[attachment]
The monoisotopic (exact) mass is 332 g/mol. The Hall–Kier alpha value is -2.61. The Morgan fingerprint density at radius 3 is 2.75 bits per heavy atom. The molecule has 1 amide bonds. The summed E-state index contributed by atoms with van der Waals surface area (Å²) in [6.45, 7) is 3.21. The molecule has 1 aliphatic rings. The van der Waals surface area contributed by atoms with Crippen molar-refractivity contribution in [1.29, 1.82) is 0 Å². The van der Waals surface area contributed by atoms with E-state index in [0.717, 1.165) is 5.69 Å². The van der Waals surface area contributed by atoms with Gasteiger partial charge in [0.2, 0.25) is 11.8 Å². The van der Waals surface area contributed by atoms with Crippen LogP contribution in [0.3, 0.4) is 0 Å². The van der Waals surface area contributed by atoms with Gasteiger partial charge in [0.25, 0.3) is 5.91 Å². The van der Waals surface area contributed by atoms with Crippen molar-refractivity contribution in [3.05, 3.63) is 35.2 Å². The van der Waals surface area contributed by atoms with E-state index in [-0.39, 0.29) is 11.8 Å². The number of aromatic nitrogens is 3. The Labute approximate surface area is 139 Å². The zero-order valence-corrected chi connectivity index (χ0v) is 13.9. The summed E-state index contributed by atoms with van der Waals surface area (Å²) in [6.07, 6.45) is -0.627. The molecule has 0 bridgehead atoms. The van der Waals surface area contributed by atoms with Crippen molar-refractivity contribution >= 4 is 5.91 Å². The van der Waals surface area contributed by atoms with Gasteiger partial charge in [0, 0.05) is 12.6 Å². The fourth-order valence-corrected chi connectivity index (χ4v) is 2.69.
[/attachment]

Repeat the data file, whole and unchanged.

The monoisotopic (exact) mass is 332 g/mol. The Hall–Kier alpha value is -2.61. The Morgan fingerprint density at radius 3 is 2.75 bits per heavy atom. The molecule has 1 amide bonds. The summed E-state index contributed by atoms with van der Waals surface area (Å²) in [6.45, 7) is 3.21. The molecule has 1 aliphatic rings. The van der Waals surface area contributed by atoms with Crippen molar-refractivity contribution in [1.29, 1.82) is 0 Å². The van der Waals surface area contributed by atoms with E-state index in [0.717, 1.165) is 5.69 Å². The van der Waals surface area contributed by atoms with Gasteiger partial charge in [0.2, 0.25) is 11.8 Å². The van der Waals surface area contributed by atoms with Crippen LogP contribution in [0.3, 0.4) is 0 Å². The van der Waals surface area contributed by atoms with Gasteiger partial charge in [0.25, 0.3) is 5.91 Å². The van der Waals surface area contributed by atoms with Crippen molar-refractivity contribution in [3.05, 3.63) is 35.2 Å². The van der Waals surface area contributed by atoms with E-state index in [-0.39, 0.29) is 11.8 Å². The number of aromatic nitrogens is 3. The Labute approximate surface area is 139 Å². The zero-order valence-corrected chi connectivity index (χ0v) is 13.9. The summed E-state index contributed by atoms with van der Waals surface area (Å²) in [6.07, 6.45) is -0.627. The molecule has 0 bridgehead atoms. The van der Waals surface area contributed by atoms with Crippen molar-refractivity contribution >= 4 is 5.91 Å². The van der Waals surface area contributed by atoms with Gasteiger partial charge in [0, 0.05) is 12.6 Å². The fourth-order valence-corrected chi connectivity index (χ4v) is 2.69.